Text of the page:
As we wade and plow through the files working, there are points in time when we need to review what-all changes we made. Sometimes even why we made those in first place. Wherein comes the
version control systems .
Git as it’s definition says on official source,
And it has a lot many small caveats and features which become almost a muscle memory as you work with git over the time. Since we devs favor CLI over GUI, there are always some command which are HOTTT !! in market forever and so are asked as a rite of passage in interviews.
One such eternal question among many others is difference between
git pull and
git fetch . For someone very keen on thinking IT is all about “meaningful” words, set to meaningful tasks, this is huge disappointment ask google meaning of fetch and pull , it says they are almost the same.
But for git NOPE! they are different. Like water and fire.
In git a fetch essentially is a query to update information from the remote source. It’s like going to online shopping site and checking-in for your favorite product and adding it to cart if you find desirable update, you don’t buy it though! It’s just there FYI.
A pull is like going to shopping site and then casually wandering in electronics section for products, and bam!! suddenly you own a 52 inch ultra-modern-not-needed TV. Hey it wasn’t intentional but a pull is like that, it updates everything local to match remote changes.
Now let’s see the game in action.
Clone a repository , You should see a unimaginatively named
example directory in your current working directory, get inside the directory. When you clone a repository or
repo ,as we call it, essentially makes a copy of everything that remote repository has.
# shows all branches git branch -a main * trial-branch trial-five trial-four trial-one trial-three trial-two remotes/origin/HEAD -> origin/main remotes/origin/main remotes/origin/trial-branch remotes/origin/trial-five remotes/origin/trial-four remotes/origin/trial-one remotes/origin/trial-three remotes/origin/trial-two # shows many branches, branches with *remote* suffix are remote branches and others are local
This shows that currently I am on
trial-branch. If you list the content, a
README.md is found here with just one word inside
Now let’s go to github and make a change in this file. Any change.
I added another word
LastName and commit the change, so now the file looks something like this,
Now keep in mind that we made this change at the
remote and not at our local clone/copy of file.
git fetch on your cli.
git fetch remote: Enumerating objects: 5, done. remote: Counting objects: 100% (5/5), done. remote: Total 3 (delta 0), reused 0 (delta 0), pack-reused 0 Unpacking objects: 100% (3/3), 675 bytes | 1024 bytes/s, done. From github.com:mohitwasnik132/example 8a8f3cf..c3ab2d9 trial-branch -> origin/trial-branch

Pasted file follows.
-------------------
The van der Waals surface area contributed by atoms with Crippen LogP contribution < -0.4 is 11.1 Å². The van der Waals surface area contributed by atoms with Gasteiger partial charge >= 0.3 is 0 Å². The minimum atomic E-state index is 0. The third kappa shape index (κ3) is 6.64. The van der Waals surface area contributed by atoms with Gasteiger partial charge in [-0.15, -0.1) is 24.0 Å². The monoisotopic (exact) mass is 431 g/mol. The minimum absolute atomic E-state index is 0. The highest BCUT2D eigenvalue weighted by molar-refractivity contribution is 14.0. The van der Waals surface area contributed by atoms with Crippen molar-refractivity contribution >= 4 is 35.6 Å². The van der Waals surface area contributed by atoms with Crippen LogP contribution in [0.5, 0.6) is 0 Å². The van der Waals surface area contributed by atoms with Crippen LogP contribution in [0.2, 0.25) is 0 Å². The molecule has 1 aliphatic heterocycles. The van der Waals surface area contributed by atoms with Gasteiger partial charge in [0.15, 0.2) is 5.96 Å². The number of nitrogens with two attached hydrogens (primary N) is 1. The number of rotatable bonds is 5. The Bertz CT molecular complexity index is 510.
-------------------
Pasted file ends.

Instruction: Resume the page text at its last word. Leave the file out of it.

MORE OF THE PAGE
ignore the jargon for a moment and focus on last line.
what do you see?
8a8f3cf..c3ab2d9 trial-branch -> origin/trial-branch
this means.. there is some change in
origin/trial-branch commit id
8a8f3cf..c3ab2d9 which is not reflected in local branch we are on, the
can be easily checked,
mohit@DESKTOP-HOME: example| on trial-branch cat README.md FirstName
So, the change we made at remote hasn’t been reflected but git informed us that there is a change in the branch, even if it isn’t showing what change, it has given a commit id which can be checked for particular change.
Let’s switch to
remote branch and check what this supposed change is.( since we only have one file, it’s obvious that we check README.md again)
mohit@DESKTOP-HOME: example| on trial-branch git checkout origin/trial-branch . . . mohit@DESKTOP-HOME: example| on c3ab2d9 cat README.md FirstName LastName
So the change can be seen.
What does this prove?
This proves that in simple terms, A git fetch will
READ the changes from the remote repository but it does NOT
WRITE them in the local repository.
To write these changes we have to perform a separate merge operation.
mohit@DESKTOP-HOME: example| on c3ab2d9 git checkout trial-branch mohit@DESKTOP-HOME: example| on trial-branch git merge origin/trial-branch Updating 8a8f3cf..c3ab2d9 Fast-forward README.md | 1 + 1 file changed, 1 insertion(+)
Now again if we check
README.md it’s reflecting the change we made earlier in remote branch, the local had no idea about.
mohit@DESKTOP-HOME: example| on trial-branch cat README.md FirstName LastName
what’s the use of git pull then?
Git pull is best when you know and trust the changes in remote repository will not hurt your current work.
A git pull always creates a
new local merge commit which has all the all the remote commits or to word it better, changes missing in the local branch compared to remote. Git pull is usually done with caution and with suitable strategies such as
a rebase merging strategy that is using git pull with
It doesn’t ask if you need those changes, it just pulls and merges them right into work which wrecks havoc if not done carefully. So, as a beginner it’s good to be patient and do a
fetch instead of a
PULL = FETCH + MERGE and no asking. No consulting. It’s just a leap of faith.
This was a long blog but I hope someone benefits from the details I tried to put in.
See you in next blog!